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The ghosts of Christmas singles |

Sunday Lifestyle

The ghosts of Christmas singles

#NOFILTER - Chonx Tibajia - The Philippine Star

If my Facebook friends are any indication of the current state of society, then only about 10 percent of my batch — the ‘90s kids, those who grew up in a time when woman-angst was cute and girl power was at its mightiest, thanks to a generation of unimpressed, brooding females like Alanis Morissette, Shirley Manson, Fiona Apple, Brian Molko — will be able to relate, or even have the time to read this article. Because babies. Because weddings. Because important life stuff.

Anyone who internalized the brooding ‘90s belongs to an elite group of individuals with special powers that include ninja stalking skills, intense fangirling, social awkwardness and advanced scrapbooking. Our married friends were us once, until they were taken, leaving us to watch reruns of Sex and the City, with no one to debate with over which one we would have picked, Aidan or Mr. Big. We are the castaways, the minority, the “special kids” in our little quotation mark bubble, and we don’t really care — except on Christmas. On Christmas, we care.

Meet my aunt Emma, who thinks I am gay. She said something I’ve never forgotten: “When will you get a girlfriend?” Meet my cousin Victoria, who tried to invite me to a secret society for single people. They sing songs together and share sandwiches. Meet our family friend Gerry, who has tried to set me up with all of his Magic: The Gathering friends. Meet my other aunt Melanie, who has once taken me to a room to “pray over” me, while giving me a firm, 30-second facepalm. Meet my five-year-old niece Mel. C., who sometimes calls me lola.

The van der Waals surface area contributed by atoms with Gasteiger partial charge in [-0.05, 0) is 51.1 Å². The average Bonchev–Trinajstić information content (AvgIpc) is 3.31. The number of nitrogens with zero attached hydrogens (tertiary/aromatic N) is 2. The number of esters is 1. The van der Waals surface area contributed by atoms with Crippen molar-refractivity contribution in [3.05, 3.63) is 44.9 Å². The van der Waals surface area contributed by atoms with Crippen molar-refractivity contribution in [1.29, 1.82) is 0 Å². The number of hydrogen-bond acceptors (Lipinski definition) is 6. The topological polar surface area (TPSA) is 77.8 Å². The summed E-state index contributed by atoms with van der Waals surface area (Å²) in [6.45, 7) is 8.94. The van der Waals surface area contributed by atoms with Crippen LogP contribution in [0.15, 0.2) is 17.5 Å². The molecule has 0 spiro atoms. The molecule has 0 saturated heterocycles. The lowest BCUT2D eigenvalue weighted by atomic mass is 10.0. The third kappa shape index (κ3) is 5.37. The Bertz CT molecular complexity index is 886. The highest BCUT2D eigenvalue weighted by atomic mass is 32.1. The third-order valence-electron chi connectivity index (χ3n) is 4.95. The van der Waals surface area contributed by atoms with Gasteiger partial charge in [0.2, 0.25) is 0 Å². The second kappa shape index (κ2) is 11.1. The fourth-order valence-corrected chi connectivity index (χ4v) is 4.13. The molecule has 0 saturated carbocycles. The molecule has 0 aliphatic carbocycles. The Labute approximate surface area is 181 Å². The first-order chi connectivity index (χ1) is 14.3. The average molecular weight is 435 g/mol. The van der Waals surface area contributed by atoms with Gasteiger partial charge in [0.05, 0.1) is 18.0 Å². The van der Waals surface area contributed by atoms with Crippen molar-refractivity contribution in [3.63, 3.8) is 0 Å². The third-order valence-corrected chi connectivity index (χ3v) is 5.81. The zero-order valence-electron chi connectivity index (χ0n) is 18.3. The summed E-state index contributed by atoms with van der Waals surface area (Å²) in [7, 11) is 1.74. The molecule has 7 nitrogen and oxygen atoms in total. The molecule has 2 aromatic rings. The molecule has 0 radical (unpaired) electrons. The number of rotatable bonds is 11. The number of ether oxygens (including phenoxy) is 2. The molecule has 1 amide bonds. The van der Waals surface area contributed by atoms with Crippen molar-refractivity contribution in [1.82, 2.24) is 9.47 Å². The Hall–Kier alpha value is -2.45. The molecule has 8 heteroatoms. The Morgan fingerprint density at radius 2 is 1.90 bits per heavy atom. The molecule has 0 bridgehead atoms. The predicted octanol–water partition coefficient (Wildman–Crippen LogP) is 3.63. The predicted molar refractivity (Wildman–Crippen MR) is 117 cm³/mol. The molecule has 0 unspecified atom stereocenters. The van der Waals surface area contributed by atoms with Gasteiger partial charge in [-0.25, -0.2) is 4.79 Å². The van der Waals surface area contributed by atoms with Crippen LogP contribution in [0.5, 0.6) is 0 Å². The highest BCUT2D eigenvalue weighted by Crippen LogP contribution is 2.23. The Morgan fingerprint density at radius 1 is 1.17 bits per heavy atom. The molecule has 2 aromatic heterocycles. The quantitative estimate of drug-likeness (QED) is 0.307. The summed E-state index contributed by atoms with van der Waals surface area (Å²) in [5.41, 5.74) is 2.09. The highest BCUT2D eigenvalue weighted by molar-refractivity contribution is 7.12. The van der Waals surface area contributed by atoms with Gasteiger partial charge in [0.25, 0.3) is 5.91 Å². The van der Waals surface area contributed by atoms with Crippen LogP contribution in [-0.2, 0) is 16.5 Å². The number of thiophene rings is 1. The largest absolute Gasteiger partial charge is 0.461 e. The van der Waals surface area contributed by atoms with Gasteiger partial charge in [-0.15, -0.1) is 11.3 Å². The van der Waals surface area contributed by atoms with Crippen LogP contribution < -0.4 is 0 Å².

During the holidays, I see them all, sometimes all together in one dimension. This makes me wish teleporting were included in my set of special powers. But alas, on these occasions, I can only summon social awkwardness and fake intoxication. I cannot sass them and then say, “Sorry, I was on juice cleanse.” They are family (I cannot buy them; I got them for free!) and I love them for caring. But for the love of Christmas, can they just … not?

My usual response is, “I am in a happy relationship with my job,” which usually merits a frown and then a moment of awkward silence. They must think it’s sad. They must think my apartment is full of cats gnawing on an expertly knitted Christmas tree beside a tea corner set up for two, the other cup gathering dust. I think I’m paranoid.

I can’t say I don’t understand why the lack of couple selfies on my Instagram bothers them so. I get it. The clock is ticking, blah, blah, blah. All of us in our little quotation mark bubble get it. But we don’t want an infant for Christmas, or a husband who’ll gladly go to Binondo to buy the fiesta ham. Not right now, at least.

We want someone we can drag to the movies to watch The Desolation of Smaug, someone who understands why Gandalf is awesome. Someone who can tell Gandalf from Dumbledore, or else, he shall not pass.

We don’t need someone who’ll take out the trash, get groceries, drive us to work, or text us every minute of the day. We want someone who knows that our silence doesn’t mean we’re upset — it means we are either sleepy, thinking about work, or attempting to do end-of-the-month math without paper.

We don’t want someone we can bring home to meet our parents ASAP. We need someone who will not think we’re in a hurry, just because we showed up late for one (optional) aspect of adulthood. Someone who will embrace our unique pace and understand that we had a life that was not at all that bad before they walked in.

You oughta know, the last thing a single person wants is drastic change. But one thing she might never admit is that she doesn’t want to be left alone. She doesn’t want you to stop asking questions, as if you’ve given up on her. She doesn’t want you to quit making fun of her, as if her state is no longer a laughing matter. Remember us, special needs.

These are things I wish I could tell Emma, Victoria, Gerry, Melanie, and Mel C., but I fear doing so might break their picket-fenced hearts. Instead, every Christmas, we bring out the ham, bust out the wine, and I tell them, “What I want, what I really, really want, is all here.” It’s true, and I got them for free.

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